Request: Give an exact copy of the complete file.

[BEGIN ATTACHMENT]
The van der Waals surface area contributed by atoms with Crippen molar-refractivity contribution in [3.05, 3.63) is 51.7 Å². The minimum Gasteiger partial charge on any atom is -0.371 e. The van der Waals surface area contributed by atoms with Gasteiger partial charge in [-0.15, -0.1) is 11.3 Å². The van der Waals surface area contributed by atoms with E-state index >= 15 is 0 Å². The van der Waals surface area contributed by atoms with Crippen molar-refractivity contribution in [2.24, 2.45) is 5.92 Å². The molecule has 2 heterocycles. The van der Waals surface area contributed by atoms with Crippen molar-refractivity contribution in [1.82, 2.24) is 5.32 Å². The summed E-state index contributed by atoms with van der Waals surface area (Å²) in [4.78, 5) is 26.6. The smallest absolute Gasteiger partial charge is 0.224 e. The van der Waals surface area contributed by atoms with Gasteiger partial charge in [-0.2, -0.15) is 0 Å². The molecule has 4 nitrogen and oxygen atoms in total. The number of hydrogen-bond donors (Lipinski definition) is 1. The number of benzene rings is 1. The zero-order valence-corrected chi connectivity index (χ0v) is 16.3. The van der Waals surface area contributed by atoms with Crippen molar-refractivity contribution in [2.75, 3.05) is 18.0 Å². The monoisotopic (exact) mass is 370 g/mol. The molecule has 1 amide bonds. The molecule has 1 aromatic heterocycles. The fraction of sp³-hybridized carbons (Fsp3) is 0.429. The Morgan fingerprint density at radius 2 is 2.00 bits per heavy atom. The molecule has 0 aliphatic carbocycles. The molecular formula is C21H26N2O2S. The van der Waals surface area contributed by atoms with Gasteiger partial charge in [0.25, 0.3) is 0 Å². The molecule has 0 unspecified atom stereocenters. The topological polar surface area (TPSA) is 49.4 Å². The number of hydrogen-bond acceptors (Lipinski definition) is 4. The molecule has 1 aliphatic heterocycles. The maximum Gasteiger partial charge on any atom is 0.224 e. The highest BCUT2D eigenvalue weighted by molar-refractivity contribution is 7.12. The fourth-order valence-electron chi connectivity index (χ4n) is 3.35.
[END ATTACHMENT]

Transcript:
The van der Waals surface area contributed by atoms with Crippen molar-refractivity contribution in [3.05, 3.63) is 51.7 Å². The minimum Gasteiger partial charge on any atom is -0.371 e. The van der Waals surface area contributed by atoms with Gasteiger partial charge in [-0.15, -0.1) is 11.3 Å². The van der Waals surface area contributed by atoms with E-state index >= 15 is 0 Å². The van der Waals surface area contributed by atoms with Crippen molar-refractivity contribution in [2.24, 2.45) is 5.92 Å². The molecule has 2 heterocycles. The van der Waals surface area contributed by atoms with Crippen molar-refractivity contribution in [1.82, 2.24) is 5.32 Å². The summed E-state index contributed by atoms with van der Waals surface area (Å²) in [4.78, 5) is 26.6. The smallest absolute Gasteiger partial charge is 0.224 e. The van der Waals surface area contributed by atoms with Gasteiger partial charge in [-0.2, -0.15) is 0 Å². The molecule has 4 nitrogen and oxygen atoms in total. The number of hydrogen-bond donors (Lipinski definition) is 1. The number of benzene rings is 1. The zero-order valence-corrected chi connectivity index (χ0v) is 16.3. The van der Waals surface area contributed by atoms with Crippen molar-refractivity contribution in [2.75, 3.05) is 18.0 Å². The monoisotopic (exact) mass is 370 g/mol. The molecule has 1 amide bonds. The molecule has 1 aromatic heterocycles. The fraction of sp³-hybridized carbons (Fsp3) is 0.429. The Morgan fingerprint density at radius 2 is 2.00 bits per heavy atom. The molecule has 0 aliphatic carbocycles. The molecular formula is C21H26N2O2S. The van der Waals surface area contributed by atoms with Gasteiger partial charge in [0.25, 0.3) is 0 Å². The molecule has 0 unspecified atom stereocenters. The topological polar surface area (TPSA) is 49.4 Å². The number of hydrogen-bond acceptors (Lipinski definition) is 4. The molecule has 1 aliphatic heterocycles. The maximum Gasteiger partial charge on any atom is 0.224 e. The highest BCUT2D eigenvalue weighted by molar-refractivity contribution is 7.12. The fourth-order valence-electron chi connectivity index (χ4n) is 3.35.